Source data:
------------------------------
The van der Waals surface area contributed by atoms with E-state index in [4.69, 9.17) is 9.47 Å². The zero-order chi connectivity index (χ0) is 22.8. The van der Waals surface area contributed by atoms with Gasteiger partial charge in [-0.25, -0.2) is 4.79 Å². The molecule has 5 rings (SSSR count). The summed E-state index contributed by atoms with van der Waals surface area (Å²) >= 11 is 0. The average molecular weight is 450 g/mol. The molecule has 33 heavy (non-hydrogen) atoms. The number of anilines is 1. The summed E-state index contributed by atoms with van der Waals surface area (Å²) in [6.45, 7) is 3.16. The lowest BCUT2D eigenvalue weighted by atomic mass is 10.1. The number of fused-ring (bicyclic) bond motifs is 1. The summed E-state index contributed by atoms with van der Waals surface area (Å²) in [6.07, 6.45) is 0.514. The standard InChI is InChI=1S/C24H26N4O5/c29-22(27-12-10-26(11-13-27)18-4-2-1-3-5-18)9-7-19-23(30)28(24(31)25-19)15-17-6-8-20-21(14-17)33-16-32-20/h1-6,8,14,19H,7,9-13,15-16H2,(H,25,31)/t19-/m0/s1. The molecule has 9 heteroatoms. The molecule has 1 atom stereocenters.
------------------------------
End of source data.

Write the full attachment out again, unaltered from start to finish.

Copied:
The van der Waals surface area contributed by atoms with E-state index in [4.69, 9.17) is 9.47 Å². The zero-order chi connectivity index (χ0) is 22.8. The van der Waals surface area contributed by atoms with Gasteiger partial charge in [-0.25, -0.2) is 4.79 Å². The molecule has 5 rings (SSSR count). The summed E-state index contributed by atoms with van der Waals surface area (Å²) >= 11 is 0. The average molecular weight is 450 g/mol. The molecule has 33 heavy (non-hydrogen) atoms. The number of anilines is 1. The summed E-state index contributed by atoms with van der Waals surface area (Å²) in [6.45, 7) is 3.16. The lowest BCUT2D eigenvalue weighted by atomic mass is 10.1. The number of fused-ring (bicyclic) bond motifs is 1. The summed E-state index contributed by atoms with van der Waals surface area (Å²) in [6.07, 6.45) is 0.514. The standard InChI is InChI=1S/C24H26N4O5/c29-22(27-12-10-26(11-13-27)18-4-2-1-3-5-18)9-7-19-23(30)28(24(31)25-19)15-17-6-8-20-21(14-17)33-16-32-20/h1-6,8,14,19H,7,9-13,15-16H2,(H,25,31)/t19-/m0/s1. The molecule has 9 heteroatoms. The molecule has 1 atom stereocenters.